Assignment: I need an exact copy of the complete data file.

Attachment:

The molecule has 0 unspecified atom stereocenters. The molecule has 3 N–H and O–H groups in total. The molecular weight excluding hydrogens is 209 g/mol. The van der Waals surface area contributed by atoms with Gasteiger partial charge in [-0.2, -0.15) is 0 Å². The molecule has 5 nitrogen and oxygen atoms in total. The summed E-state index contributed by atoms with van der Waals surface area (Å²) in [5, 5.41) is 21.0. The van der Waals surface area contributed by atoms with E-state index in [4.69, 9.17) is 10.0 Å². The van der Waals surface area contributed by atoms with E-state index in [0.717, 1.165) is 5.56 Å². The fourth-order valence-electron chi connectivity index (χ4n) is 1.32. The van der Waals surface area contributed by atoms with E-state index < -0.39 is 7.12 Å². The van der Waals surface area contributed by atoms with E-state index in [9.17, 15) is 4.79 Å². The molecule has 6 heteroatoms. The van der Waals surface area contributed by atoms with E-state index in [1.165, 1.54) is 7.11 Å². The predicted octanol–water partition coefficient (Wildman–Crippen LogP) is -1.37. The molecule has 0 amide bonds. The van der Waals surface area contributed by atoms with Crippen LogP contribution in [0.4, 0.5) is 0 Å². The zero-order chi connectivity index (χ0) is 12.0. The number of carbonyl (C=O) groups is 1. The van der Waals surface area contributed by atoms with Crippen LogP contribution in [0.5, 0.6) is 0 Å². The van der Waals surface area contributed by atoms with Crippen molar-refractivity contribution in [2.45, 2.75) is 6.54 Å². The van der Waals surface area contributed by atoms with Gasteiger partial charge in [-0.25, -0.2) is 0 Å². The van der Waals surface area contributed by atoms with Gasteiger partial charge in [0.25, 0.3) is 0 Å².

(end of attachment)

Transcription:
The molecule has 0 unspecified atom stereocenters. The molecule has 3 N–H and O–H groups in total. The molecular weight excluding hydrogens is 209 g/mol. The van der Waals surface area contributed by atoms with Gasteiger partial charge in [-0.2, -0.15) is 0 Å². The molecule has 5 nitrogen and oxygen atoms in total. The summed E-state index contributed by atoms with van der Waals surface area (Å²) in [5, 5.41) is 21.0. The van der Waals surface area contributed by atoms with E-state index in [4.69, 9.17) is 10.0 Å². The van der Waals surface area contributed by atoms with E-state index in [0.717, 1.165) is 5.56 Å². The fourth-order valence-electron chi connectivity index (χ4n) is 1.32. The van der Waals surface area contributed by atoms with E-state index < -0.39 is 7.12 Å². The van der Waals surface area contributed by atoms with E-state index in [9.17, 15) is 4.79 Å². The molecule has 6 heteroatoms. The van der Waals surface area contributed by atoms with E-state index in [1.165, 1.54) is 7.11 Å². The predicted octanol–water partition coefficient (Wildman–Crippen LogP) is -1.37. The molecule has 0 amide bonds. The van der Waals surface area contributed by atoms with Crippen LogP contribution in [0.4, 0.5) is 0 Å². The zero-order chi connectivity index (χ0) is 12.0. The number of carbonyl (C=O) groups is 1. The van der Waals surface area contributed by atoms with Crippen LogP contribution in [0.5, 0.6) is 0 Å². The van der Waals surface area contributed by atoms with Crippen molar-refractivity contribution in [2.45, 2.75) is 6.54 Å². The van der Waals surface area contributed by atoms with Gasteiger partial charge in [-0.25, -0.2) is 0 Å². The van der Waals surface area contributed by atoms with Gasteiger partial charge in [0.25, 0.3) is 0 Å².